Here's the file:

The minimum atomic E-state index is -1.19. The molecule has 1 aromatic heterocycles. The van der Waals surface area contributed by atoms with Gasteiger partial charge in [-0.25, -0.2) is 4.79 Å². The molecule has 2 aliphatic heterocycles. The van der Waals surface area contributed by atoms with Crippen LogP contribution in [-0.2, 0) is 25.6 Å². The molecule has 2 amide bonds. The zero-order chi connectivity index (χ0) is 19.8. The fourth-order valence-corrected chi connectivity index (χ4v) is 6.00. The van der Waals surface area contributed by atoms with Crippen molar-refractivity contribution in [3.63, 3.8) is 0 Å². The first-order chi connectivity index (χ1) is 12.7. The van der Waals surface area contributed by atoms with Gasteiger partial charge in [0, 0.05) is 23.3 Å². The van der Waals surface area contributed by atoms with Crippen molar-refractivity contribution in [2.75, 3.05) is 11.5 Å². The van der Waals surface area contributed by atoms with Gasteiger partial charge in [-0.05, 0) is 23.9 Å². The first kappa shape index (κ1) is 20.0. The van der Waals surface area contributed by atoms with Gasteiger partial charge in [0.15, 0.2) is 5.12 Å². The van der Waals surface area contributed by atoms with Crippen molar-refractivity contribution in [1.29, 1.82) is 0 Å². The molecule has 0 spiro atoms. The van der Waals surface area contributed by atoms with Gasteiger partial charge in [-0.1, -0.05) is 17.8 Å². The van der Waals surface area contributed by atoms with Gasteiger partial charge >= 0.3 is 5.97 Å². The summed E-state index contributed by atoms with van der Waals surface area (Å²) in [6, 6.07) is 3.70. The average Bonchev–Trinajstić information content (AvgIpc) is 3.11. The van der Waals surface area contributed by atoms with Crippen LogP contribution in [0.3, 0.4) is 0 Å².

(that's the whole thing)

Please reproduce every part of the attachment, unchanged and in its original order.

The minimum atomic E-state index is -1.19. The molecule has 1 aromatic heterocycles. The van der Waals surface area contributed by atoms with Gasteiger partial charge in [-0.25, -0.2) is 4.79 Å². The molecule has 2 aliphatic heterocycles. The van der Waals surface area contributed by atoms with Crippen LogP contribution in [-0.2, 0) is 25.6 Å². The molecule has 2 amide bonds. The zero-order chi connectivity index (χ0) is 19.8. The fourth-order valence-corrected chi connectivity index (χ4v) is 6.00. The van der Waals surface area contributed by atoms with Crippen molar-refractivity contribution in [3.63, 3.8) is 0 Å². The first-order chi connectivity index (χ1) is 12.7. The van der Waals surface area contributed by atoms with Gasteiger partial charge in [0, 0.05) is 23.3 Å². The van der Waals surface area contributed by atoms with Crippen molar-refractivity contribution in [2.75, 3.05) is 11.5 Å². The van der Waals surface area contributed by atoms with Gasteiger partial charge in [-0.05, 0) is 23.9 Å². The first kappa shape index (κ1) is 20.0. The van der Waals surface area contributed by atoms with Gasteiger partial charge in [0.15, 0.2) is 5.12 Å². The van der Waals surface area contributed by atoms with Crippen molar-refractivity contribution in [1.29, 1.82) is 0 Å². The molecule has 0 spiro atoms. The van der Waals surface area contributed by atoms with Gasteiger partial charge in [-0.1, -0.05) is 17.8 Å². The van der Waals surface area contributed by atoms with Gasteiger partial charge >= 0.3 is 5.97 Å². The summed E-state index contributed by atoms with van der Waals surface area (Å²) in [6, 6.07) is 3.70. The average Bonchev–Trinajstić information content (AvgIpc) is 3.11. The van der Waals surface area contributed by atoms with Crippen LogP contribution in [0.3, 0.4) is 0 Å².